Read this story at Quixote’s Last Stand about a family in the U.K. that had to make the decision to move because of the planned installation of three wind turbines on the property of a nearby farm.
That decision was not an example of the NIMBY syndrome either. Their son has an autism spectrum disorder (ASD) and extremely sensitive to sound and would have had to stay indoors all the time had they not moved.
Yet, the farmer is alleged to have made the ridiculous claim that the wind turbines wouldn’t be heard inside nearby homes.
Pardon me? Has the farmer only stood under a turbine when it is not working? I mean, when the blades are whirling in the wind, they make a very loud whooshing sound. Plus, they set off vibrations which can be felt under foot or, in some cases, even hundreds of metres away.
Look, wind turbines are here to stay because, like solar power, they are an alternative sources of energy. However, throughout the entire developed world, they are going up faster than proper health studies can be completed.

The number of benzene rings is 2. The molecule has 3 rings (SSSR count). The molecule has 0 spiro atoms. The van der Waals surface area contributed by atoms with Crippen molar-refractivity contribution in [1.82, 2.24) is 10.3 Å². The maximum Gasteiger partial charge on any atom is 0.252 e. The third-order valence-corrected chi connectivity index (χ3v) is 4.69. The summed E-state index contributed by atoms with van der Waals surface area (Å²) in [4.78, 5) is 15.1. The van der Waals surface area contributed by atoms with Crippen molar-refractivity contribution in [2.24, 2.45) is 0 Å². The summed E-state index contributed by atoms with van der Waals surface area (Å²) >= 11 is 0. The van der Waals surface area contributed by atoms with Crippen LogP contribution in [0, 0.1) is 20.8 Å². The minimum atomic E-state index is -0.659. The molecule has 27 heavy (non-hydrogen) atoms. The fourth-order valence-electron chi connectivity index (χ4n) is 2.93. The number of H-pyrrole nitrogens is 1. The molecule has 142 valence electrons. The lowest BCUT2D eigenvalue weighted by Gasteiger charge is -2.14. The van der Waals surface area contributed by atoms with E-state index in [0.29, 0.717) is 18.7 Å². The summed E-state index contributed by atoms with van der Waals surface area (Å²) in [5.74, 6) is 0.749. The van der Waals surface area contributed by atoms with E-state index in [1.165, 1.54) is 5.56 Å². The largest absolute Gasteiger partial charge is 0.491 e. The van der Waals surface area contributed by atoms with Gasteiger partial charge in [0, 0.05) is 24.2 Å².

With the result, that people living near them have essentially become guinea pigs for the investors — more often than not subsidized by their local governments using the property taxes of the very people suffering.
Interestingly, at the end of the BBC article, it states that wind projects were turned down in the case of twins who had autism. So, that key information is obviously out there.
A little history. I understand autism and learning disabilities disorders from both a professional and personal point of view.
First of all, my adult son has an ASD and, like the young fellow in the U.K., he is extremely sensitive, not only to touch, but sound and vibrations as well. Plus, I did research and worked with children and youth with mild to moderate autism in my private practice. Therefore, I can say that I know, first hand, that sensory sensitivity is an aspect of the syndrome.
By way of comparison, just imagine having to live in an environment that would be very similar to sitting, lying down or standing in an idling passenger jet aircraft 24/7.
So, I say to all government officials worldwide, those who are in a position to approve wind turbine projects, slow down with both the subsidies and the installations until unbiased health studies can be completed. Plus, when decisions are made about wind turbine installations, keep them away from where people live (e.g, the CAW turbine in Ontario’s Port Elgin).